Daisy Parris is a painter of psychological space. Direct text-based works and abstract paintings are made up of a vernacular that has developed through experience, relationships and through the depths and the peaks of their human existence thus far. Parris brings intimacy, insight and integrity to their paintings with great psychological and emotional force. The work is imbued with the sensitivity of one who feels everything, taking us through unflinching narratives and moments of reflection and tenderness. An ode to human existence, their work is sometimes silent, sometimes savage, with paintings that construct self portraits of personal battles and triumphs in a fast moving yet contemplative assault on the canvas.


    Daisy Parris (b. 1993, Kent, UK) lives and works in London, UK and holds BA (Hons) Fine Art from Goldsmiths University, London. Recent exhibitions include Pain For Home, M+B, Los Angeles, USA (solo), Star-Studded Canopy, Sim Smith, London, UK (solo), Talk Like Strangers, with Nico Stone, Sebastian Helling and Jesse Littlefield, Part 2 Gallery, Oakland, California, What Kind Of Spirit Is This?, Sim Smith, London, UK and Poem, Las Palmas Project, Lisbon, Portugal.


    Follow @DaisyParris and their official website https://daisyparris.com/ Visit their gallery @SimSmith_ and https://www.sim-smith.com/


    For images of all artworks discussed in this episode visit @TalkArt. Talk Art theme music by Jack Northover @JackNorthoverMusic courtesy of HowlTown.com We've just joined Twitter too @TalkArt. If you've enjoyed this episode PLEASE leave us your feedback and maybe 5 stars if we're worthy in the Apple Podcast store. For all requests, please email [email protected]


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  • We meet leading British-Nigerian artist Joy Labinjo to discuss her solo exhibition of self-portraits in Lagos at Tiwani Contemporary, her giant public mural for Brixton underground station and her major institutional solo show at Chapter Gallery, Cardiff.


    Joy Labinjo’s large-scale figurative paintings often depict intimate scenes of historical and contemporary life, both real and imagined and often based on figures appearing in personal and archival imagery that include family photographs, found images and historical material. In the past, she has explored themes including but not limited to identity, political voice, power, Blackness, race, history, community and family and their role in contemporary experience.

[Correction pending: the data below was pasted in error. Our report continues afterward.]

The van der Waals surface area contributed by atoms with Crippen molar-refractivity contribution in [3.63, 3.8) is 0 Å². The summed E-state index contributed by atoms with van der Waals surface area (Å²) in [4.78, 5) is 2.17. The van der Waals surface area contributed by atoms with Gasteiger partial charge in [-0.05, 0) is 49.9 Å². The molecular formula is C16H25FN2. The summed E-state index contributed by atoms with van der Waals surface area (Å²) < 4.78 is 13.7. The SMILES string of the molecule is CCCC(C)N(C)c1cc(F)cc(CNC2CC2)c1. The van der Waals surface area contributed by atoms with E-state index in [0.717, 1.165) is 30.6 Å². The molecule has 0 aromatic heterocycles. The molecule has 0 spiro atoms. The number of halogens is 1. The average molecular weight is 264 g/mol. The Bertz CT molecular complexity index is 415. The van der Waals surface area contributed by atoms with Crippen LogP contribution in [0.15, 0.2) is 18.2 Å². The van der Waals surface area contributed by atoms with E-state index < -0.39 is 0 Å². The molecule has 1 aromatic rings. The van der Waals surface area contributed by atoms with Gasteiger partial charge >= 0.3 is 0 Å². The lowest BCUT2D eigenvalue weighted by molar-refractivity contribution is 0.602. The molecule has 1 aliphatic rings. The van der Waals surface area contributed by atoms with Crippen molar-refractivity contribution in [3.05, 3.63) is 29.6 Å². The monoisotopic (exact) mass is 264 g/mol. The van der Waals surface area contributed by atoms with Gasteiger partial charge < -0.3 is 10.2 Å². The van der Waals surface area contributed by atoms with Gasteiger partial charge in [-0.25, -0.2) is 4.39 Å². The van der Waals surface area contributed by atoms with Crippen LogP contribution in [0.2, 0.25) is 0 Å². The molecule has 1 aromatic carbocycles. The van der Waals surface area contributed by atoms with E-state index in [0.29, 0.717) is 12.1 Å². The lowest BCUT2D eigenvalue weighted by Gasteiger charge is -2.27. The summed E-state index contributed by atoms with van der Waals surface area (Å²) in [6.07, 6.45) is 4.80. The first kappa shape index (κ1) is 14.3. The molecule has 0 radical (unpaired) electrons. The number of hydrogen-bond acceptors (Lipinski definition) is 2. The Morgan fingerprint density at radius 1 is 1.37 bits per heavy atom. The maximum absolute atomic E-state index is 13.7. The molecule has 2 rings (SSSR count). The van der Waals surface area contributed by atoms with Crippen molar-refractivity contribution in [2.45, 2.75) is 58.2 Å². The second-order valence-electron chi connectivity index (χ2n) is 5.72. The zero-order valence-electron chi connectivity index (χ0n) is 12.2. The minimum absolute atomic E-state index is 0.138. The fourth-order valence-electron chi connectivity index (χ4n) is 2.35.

Exploring multiple modes of representation including abstraction, naturalism, flatness and graphic patterns, Labinjo’s ‘collage aesthetic’ comprises an eclectic visual vocabulary and mixed painterly techniques which echo her experience of multiple identities – growing up Black, British, Nigerian in the 90s and early 00s. 

     

    Comprising a series of nude self-portraits – her only works of such kind to date, the exhibition unfolds an interest in the significance of the nude in the history of visual art and contemporary public practices of sending nude digital imagery for example to lovers. These large scale works translate images that Labinjo took using her phone. Each work comprises loose geometric color blocks where her body can be likened to a variegated landscape. Capturing a range of poses, the works are resolutely frank and unapologetic. In this way, they assert an acceptance of self that is divergent from performative nudity and highlight self-love as erotic and feminine and at odds with patriarchy and sexism. Labinjo’s figure is emphasized by muted and simplified backgrounds, distinct from the dense compositions of her earlier paintings. Departing in colour and composition from previous works, these works present muted earth tones alongside a solitude that dominates each image and contrast with the vivid, saturated colours and social exchanges shown in earlier paintings. She continues to hone distorted renderings that percolate between abstraction and representation. Each work positions Labinjo’s body against a new beginning or a space to be populated by unforeseen content.  

     

    In the context of historical and contemporary events in Nigeria, the works also recall the significance of female nudity and its link to collective action in the West African country. In the early 20th century, numerous accounts emerged of women using their nude body to dissent against onerous taxation structures and unfair laws during the country’s colonial period. More recently, Nigerian women have threatened and used naked protest against a range of happenings in the country including the abduction of school girls in Chibok in the north-east and, in the north, anti-violence in Kaduna respectively. 

     

    As such, Labinjo’s work presents the body as a political agent and platform. By portraying herself nude, she invites the viewer to consider the artist’s position, and the cultural loads that cover the body. Labinjo obscures reference to place, time, and social affiliation and prioritizes her self-perspective, removing much of the representational content that took precedence in earlier work. These works imitate a personal relationship between Labinjo and her body and present a point through which the artist is able to build associations that inform her interpretations of her surroundings and crucially, her own body.